How would you like to be able to see your Mac’s screen on your iPad? Not just view the screen, but interact with it? Move windows around. Open and quit applications. Edit and save documents. In fact, how would you like to be able to do from your iPad pretty much anything you could do if you were seated in front of your Mac?
Guess what? This is not the future. You can do this today — via any of several iOS apps that support this sort of remote access. My personal favorite continues to be Splashtop Remote Desktop. Today, the makers of Splashtop Remote Desktop announced an upgrade to Splashtop 2.
Splashtop 2 retains all the features that I liked in the original version. After installing the matching software on a Mac, you select to connect to the Mac from your iPad. That’s it. The Mac screen appears and you’re good to go. Avoiding clutter, all you see is the Mac’s screen. All settings and controls remain hidden until you request them. Various combinations of taps and swipes mimic the actions of a trackpad or mouse.
So what’s “new and improved” in Splashtop 2? Two things. First, the app has been optimized for the iPad’s Retina display. Second, Splashtop has a new method for making remote connections. It’s called Anywhere Access.
If you only use Splashtop 2 to connect over a local Wi-Fi network, you don’t need Anywhere Access. You will need it, however, to link to your Mac from a remote location, via a WAN or 3G/4G connection.
The original version of Splashtop handled these remote connections through Google. You logged into your Google account from the Splashtop software. In Splashtop 2, the Google option is gone. Instead, there is Anywhere Access.
Anywhere Access is maintained directly by Splashtop via its own servers. This offers several advantages. First, it simplifies the login process. No longer will you need to enter port numbers, IP addresses, or any other technical data. Just provide your Splashtop account name and password and you are in. Anywhere Access also offers better security, via encryption algorithms that Splashtop claims “compare to what banks employ.” Finally, it offers improved performance. For example, if Splashtop notices you have a poor network connection, it attempts to maintain an optimal frame rate by downgrading the image quality a bit. Google could not do this.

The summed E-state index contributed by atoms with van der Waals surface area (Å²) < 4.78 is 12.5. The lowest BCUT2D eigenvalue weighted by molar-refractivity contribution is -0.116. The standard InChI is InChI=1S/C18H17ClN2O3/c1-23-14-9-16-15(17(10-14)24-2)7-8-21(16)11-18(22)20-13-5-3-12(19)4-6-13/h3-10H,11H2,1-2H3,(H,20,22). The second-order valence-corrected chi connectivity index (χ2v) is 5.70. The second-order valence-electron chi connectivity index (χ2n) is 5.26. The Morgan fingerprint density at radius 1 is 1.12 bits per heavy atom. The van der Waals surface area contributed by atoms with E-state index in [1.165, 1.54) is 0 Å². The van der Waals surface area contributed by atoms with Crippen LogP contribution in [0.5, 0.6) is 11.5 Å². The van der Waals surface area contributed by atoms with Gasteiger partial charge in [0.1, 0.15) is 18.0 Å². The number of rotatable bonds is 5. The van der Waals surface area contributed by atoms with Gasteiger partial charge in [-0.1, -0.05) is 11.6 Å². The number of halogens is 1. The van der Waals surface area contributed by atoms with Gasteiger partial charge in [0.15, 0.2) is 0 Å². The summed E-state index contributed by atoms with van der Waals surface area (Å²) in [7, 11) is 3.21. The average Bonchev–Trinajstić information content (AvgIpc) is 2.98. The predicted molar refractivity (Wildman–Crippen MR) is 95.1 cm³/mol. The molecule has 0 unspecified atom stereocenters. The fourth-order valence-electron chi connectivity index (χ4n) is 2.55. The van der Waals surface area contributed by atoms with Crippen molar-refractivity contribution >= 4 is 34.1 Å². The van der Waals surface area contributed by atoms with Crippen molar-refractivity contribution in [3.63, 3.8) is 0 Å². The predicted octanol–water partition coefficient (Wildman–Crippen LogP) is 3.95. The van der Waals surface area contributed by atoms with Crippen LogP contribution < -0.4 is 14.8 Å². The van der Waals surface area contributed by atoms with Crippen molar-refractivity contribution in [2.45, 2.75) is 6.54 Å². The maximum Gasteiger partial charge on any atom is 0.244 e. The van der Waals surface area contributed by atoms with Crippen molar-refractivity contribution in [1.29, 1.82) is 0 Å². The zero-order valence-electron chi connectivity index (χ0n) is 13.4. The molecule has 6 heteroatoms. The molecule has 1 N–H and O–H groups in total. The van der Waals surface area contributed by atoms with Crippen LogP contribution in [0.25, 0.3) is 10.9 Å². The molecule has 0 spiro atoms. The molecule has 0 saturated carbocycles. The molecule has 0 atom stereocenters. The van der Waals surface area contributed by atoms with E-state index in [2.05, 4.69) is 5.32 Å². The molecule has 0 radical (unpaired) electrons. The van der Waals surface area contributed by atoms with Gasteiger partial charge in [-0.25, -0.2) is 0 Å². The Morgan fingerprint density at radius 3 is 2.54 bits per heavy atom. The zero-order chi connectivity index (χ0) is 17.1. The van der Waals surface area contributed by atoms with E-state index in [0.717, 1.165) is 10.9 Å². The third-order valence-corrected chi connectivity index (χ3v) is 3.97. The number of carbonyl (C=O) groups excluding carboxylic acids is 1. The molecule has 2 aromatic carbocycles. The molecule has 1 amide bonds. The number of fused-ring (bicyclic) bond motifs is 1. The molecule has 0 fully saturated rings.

There’s one catch. The Anywhere Access Pack is an in-app purchase that costs $0.99/month or $9.99/year. In contrast, the now defunct Google alternative was free. Again, LAN connections do not require the Anywhere Access Pack. But for other connections, you’ll need to pay this ongoing fee. However, you only have to purchase the Pack once to use it on any and all of your mobile devices.
As a “thank you” to existing customers, the upgrade to Splashtop 2 is free. Even better, the Anywhere Access Pack is also free — with no expiration date!
For new users, Splashtop 2 is available for the iPad at the introductory price of $1.99. Eventually, the price will go up to $9.99. Splashtop also plans to release versions for the iPhone and Android devices within the next few weeks.